I had first met the Singapore Jolovan Wham in 2008 when I had started my ethnographic work with migrant construction workers in Singapore. Jolovan was with the Humanitarian Organization for Migrant Economics (HOME) and he generously shared his time and powerful insights about the exploitation of migrant construction workers and foreign domestic workers in Singapore. He gave me a scholarly tour of the oppressive conditions the migrant workers toiled in, the chilling effect of the crack-down on migrant worker activists that went under the label of the “Marxist Conspiracy,” and the importance of pushing the boundaries of the state to make space for migrant worker activism. What was so impressive about our interaction was Jolovan’s theoretical clarity about the underpinning principles of social change and his crystallized applications of the ways in which these concepts applied to the advocacy work he participated in.
When I returned to Singapore in 2012 to build the Ceter for Culture-centered Approach to Research and Evaluation (CARE), Jolovan was one of the first people I reached out to. My team and I spent many hours conceptualizing what would turn out to be the first CARE project in Singapore, a collaboration with home that sought to co-create communication infrastructures owned by foreign domestic workers. HOME was a natural choice for the project because of Jolovan’s leadership. In the very limited civil society space in Singapore, he was open and passionate about experimenting with what it meant to turn communicative infrastructures in the hands of domestic workers. The resulting campaign, the “Respect our Rights” campaign was created by an advisory board of foreign domestic workers, and was possible because of Jolovan’s commitment to creating spaces for the margins.
What I learned in 2008 and that I continued to be reminded in the years that followed is this. It takes tremendous courage and integrity to keep pushing in a structure where one is stigmatized for even asking basic questions about the taken-for-granted assumptions. In a system where rote reproduction of the ideology of the structure is the norm, accompanied by a culture of silence, it takes a lot of courage to start disrupting the very assumptions of the structure. In rendering visible the broken logics that formed the overarching ideology, Jolovan has participated in a wide range of creative performances that disrupt the PR spin selling the “Singapore model.”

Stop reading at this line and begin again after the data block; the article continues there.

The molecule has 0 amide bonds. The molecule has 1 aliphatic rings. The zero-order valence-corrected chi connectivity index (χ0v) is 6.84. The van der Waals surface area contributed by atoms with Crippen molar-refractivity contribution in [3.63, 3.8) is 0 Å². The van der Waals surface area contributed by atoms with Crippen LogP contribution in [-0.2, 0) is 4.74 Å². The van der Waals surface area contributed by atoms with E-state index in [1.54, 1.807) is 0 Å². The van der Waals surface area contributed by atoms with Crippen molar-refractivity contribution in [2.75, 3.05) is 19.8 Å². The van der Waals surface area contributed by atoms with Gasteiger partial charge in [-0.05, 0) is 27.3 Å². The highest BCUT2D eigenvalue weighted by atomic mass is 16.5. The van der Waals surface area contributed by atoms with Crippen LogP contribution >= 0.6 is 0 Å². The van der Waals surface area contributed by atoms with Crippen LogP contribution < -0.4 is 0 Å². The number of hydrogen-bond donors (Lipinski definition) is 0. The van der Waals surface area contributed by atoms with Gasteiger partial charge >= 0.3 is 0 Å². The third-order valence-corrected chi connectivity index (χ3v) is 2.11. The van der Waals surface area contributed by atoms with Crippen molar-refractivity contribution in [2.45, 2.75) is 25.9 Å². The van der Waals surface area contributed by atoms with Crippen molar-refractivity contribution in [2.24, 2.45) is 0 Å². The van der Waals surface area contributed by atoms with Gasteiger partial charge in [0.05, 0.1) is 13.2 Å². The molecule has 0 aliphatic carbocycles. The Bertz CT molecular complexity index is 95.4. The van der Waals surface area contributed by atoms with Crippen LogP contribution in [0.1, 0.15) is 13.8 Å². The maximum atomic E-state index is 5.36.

It was only natural therefore that Jolovan was one of the three panelists at the conference on “Communication and Social Change” organized by CARE in Singapore. In the panel titled “Academic-activist partnerships,” he shared his insights about the importance of pushing for open discursive spaces where the voices of the margins can be heard.
This pushing for open spaces shaped Jolovan’s activism with freedom of expression in Singapore. In doing so, Jolovan had been marked. The usual state apologists that talk about tactics would say, “his tactics are too direct.” Others would quickly denounce his tactics as calling for state control.In these very apologies for the state one notices the culture generated by the absence of freedom of expression. That the very freedom to express oneself ought to be subject to some sad reference to context speaks volumes about the nature of freedom of expression in Singapore.
In 2016, Jolovan had invited the Hong Kong-based activist to appear over skype for a talk on strategies of social change. The talk was attended by 300+ participants, generated a discussion, and everyone went home after it. There were no visible outpourings of Occupy-style protests across the city.
He was charged in 2017 for violating Singapore’s public gathering laws for not seeking permission for inviting Mr. Wong and for not signing the police document. In a recent ruling , the court found him guilty and ordered him to pay S$7000 in fines or face 16 days jail.
The above charge is among a number of other charges that Jolovan is facing, including his organizing of a performance on the MRT of holding a book, “1987 Singapore’s Marxist Conspiracy, 30 Years On” with blindfolds on, to show solidarity with detainees of the Internal Security Act. Most recently, Jolovan is being investigated by the police for taking a photo holding a piece of paper, alone, outside the State Courts, calling for charges of criminal defamation against the activists Terry Xu and Daniel De Costa to be dropped.
CARE is concerned about the systematic targeting of Jolovan.
That one of Singapore’s best activists who has contributed powerfully to the rights of precarious foreign workers is being targeted for actively advocating for freedom of expression needs to be interrogated globally.
That a society that presents itself as a democracy and as the forefront of technology-enabled globalization based on connections across spaces is so threatened by a technology-based network of activists articulating their raises vital questions about the carefully cultivated image of the “smart” “Singapore model.”